Chrysler IPO Like Freddy Krueger Halloween Party. Read orbituary. $F $GM $FIATY $TM $TSLA

Chrysler is going to do an IPO for maybe around $100 million. The deal will be a Freddy Krueger bloodbath à la Halloween. Set aside the fundamentals of the car business and where Chrysler sits in the fray.

Look and then look again at Fiat vs the UAW controlled health care trust. The UAW side controls some 41.5%. Despite what a unionist may think that is not a majority. Fiat which is controlled by Sergio Marchionne. Fiat wants to buy out the union because right now they cannot access Chryslers cash to fund problematic European operations.

Chrysler has some $11.9 billion in cash. Fiat in Europe has some $13 Billion. The union is valuing Chrysler around $4.27. Fiat is saying $1.75. the union trust fund needs cash to pay obligations so they are forcing a capitalist resolution by allowing the marketplace to discover the price. Pretty clever for a trade union. they must have hired some Wall Street firm.

The deal will be a pissing match. Fiat calls the shots and can easily deflate market value with a few opportunistic problems and then make a market value offer. The union is faced with the knowledge that anything they control eventually goes bankrupt. Which would be an excellent price for Fiat.

The problem is reminiscent of a fighter ace going into a downward death spiral trying to ward of an attacker on its tail; all the while hoping to pull up just in time.

The story is very exciting and gets the left-wing right-wing blood lust going. But why the hell would you buy the stock and get on this ride. reading the WSJ daily will be just as exciting.

So whether you are a prospective investor or the union trust trying to raise some cash just remember Sergio Marchionne is not trying to put money in your pocket.

The $100 million is a pawn on this chess table. Pawns are there to be sacrificed.

George Gutowski writes from a caveat emptor perspective. Follow him on Twitter @financialskepti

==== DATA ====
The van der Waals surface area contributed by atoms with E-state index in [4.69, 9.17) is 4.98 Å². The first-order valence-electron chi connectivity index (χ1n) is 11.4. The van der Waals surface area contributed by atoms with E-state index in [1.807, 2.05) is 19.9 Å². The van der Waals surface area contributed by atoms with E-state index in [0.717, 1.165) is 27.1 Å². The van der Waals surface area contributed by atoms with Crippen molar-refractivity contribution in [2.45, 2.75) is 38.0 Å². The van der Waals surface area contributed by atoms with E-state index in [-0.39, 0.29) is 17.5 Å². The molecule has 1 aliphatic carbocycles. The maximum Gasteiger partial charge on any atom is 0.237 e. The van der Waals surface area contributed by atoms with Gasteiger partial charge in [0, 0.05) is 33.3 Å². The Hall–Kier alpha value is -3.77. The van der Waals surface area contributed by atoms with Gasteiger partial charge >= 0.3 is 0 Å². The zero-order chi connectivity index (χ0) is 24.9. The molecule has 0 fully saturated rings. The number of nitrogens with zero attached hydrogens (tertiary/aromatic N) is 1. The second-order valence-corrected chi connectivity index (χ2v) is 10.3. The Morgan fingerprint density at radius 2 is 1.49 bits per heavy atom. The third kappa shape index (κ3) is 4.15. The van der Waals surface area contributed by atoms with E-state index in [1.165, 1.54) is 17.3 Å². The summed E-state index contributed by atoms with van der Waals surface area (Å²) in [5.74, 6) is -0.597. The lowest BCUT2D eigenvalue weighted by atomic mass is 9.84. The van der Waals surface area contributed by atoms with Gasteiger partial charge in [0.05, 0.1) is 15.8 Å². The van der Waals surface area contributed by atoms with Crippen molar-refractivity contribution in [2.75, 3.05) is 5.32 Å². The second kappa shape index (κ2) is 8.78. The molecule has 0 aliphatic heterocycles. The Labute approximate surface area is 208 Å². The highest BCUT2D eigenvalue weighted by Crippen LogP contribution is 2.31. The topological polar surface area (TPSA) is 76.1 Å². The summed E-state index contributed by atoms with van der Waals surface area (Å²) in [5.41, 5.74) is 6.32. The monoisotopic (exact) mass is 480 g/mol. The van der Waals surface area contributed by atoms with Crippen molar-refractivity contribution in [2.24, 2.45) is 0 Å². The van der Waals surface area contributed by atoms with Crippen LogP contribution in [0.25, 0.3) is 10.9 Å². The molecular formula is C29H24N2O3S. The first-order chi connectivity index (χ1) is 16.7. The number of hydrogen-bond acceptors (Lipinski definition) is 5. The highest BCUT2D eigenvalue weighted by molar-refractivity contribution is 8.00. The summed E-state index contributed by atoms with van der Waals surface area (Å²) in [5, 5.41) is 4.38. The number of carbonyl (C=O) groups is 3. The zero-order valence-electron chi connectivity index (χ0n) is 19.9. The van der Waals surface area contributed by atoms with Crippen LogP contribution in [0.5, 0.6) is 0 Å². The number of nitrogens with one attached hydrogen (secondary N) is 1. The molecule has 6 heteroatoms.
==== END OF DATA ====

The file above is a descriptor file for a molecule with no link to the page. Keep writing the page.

Ford Will Be Sacrificial Canadian Lamb $F $GM #auto #CAW

Image representing Ford Motor as depicted in C...

Image via CrunchBase

Canadian Auto Workers are negotiating for their new contract. 5 days to go and the sabres are rattling. They may select one of the big three in Canada for strike action. My prediction is Ford (NYSE:F).


General Motors (NYSE:GM) is still weak after their bail out and building plants in China. The big plant on Oshawa is on borrowed time and probably will close in a few years. In the meantime the Oshawa Works are a shadow of their former glorious past.  GM is looking for reasons to padlock the place.

Chrysler is controlled by Fiat (LSE:F) which is run by the Agnelli family. The Agnelli family would just sip proseco and act like there was nothing wrong. Picket lines mean nothing. The Canadian Auto Workers would not know how to fight someone like the Italian Kennedy family.

lSo it would be Ford. Large presence. Public shareholders who would take pain. Just enough non government bailout fat to be abused. Like a shark to fresh red meat. Some unionists see the possibility for leverage.

But here are the problems. Managements are very aware of cost structures and the ease of moving offshore. So if its strike first be prepared for a long one with an eventual closure in favour of a right to work state or even something in an underdeveloped country that cannot spell mandatory union dues. Also Canadian foreign exchange advantages have long dried up. Canadian labour is very expensive.

George Gutowski writes from a caveat emptor perspective. Follow him on twitter @financialskepti

Chrysler Quiet on Gov’t Liquidity

Chrysler logo

Image via Wikipedia

Chrysler (Fiat:FIA) slipped out some massaged messages on its liquidity. In the headline bullets Chrysler reported flat-out they have $10 Billion of liquidity. Its only later deep in the earnings release that investors realize that liquidity from the market place is only $7.4 Billion. The remaining $2.6 Billion is a reliance on government support from the US Treasury, Canada and Ontario. Not a peep about when they will stop relying on the support and actually cut the apron strings. Not a peep about the terms of market place liquidity. How much of it is truly co-dependent? You know how brave lenders can be.

Disclosure: No position in any stocks mentioned in this post.